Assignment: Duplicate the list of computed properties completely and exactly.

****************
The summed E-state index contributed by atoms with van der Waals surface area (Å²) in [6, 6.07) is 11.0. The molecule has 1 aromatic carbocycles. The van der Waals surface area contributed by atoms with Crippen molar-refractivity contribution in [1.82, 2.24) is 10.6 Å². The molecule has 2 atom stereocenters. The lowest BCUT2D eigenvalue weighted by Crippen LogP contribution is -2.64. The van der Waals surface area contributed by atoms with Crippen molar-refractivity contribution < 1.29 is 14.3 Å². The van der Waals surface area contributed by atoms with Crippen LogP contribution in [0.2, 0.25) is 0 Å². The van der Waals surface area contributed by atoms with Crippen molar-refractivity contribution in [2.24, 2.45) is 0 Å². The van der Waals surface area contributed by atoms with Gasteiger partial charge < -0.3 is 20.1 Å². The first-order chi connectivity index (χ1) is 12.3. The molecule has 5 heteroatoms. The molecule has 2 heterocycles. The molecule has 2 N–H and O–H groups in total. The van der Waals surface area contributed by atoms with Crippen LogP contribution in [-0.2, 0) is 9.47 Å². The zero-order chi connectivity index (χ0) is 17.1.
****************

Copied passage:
The summed E-state index contributed by atoms with van der Waals surface area (Å²) in [6, 6.07) is 11.0. The molecule has 1 aromatic carbocycles. The van der Waals surface area contributed by atoms with Crippen molar-refractivity contribution in [1.82, 2.24) is 10.6 Å². The molecule has 2 atom stereocenters. The lowest BCUT2D eigenvalue weighted by Crippen LogP contribution is -2.64. The van der Waals surface area contributed by atoms with Crippen molar-refractivity contribution < 1.29 is 14.3 Å². The van der Waals surface area contributed by atoms with Crippen LogP contribution in [0.2, 0.25) is 0 Å². The van der Waals surface area contributed by atoms with Crippen molar-refractivity contribution in [2.24, 2.45) is 0 Å². The van der Waals surface area contributed by atoms with Gasteiger partial charge < -0.3 is 20.1 Å². The first-order chi connectivity index (χ1) is 12.3. The molecule has 5 heteroatoms. The molecule has 2 heterocycles. The molecule has 2 N–H and O–H groups in total. The van der Waals surface area contributed by atoms with Crippen LogP contribution in [-0.2, 0) is 9.47 Å². The zero-order chi connectivity index (χ0) is 17.1.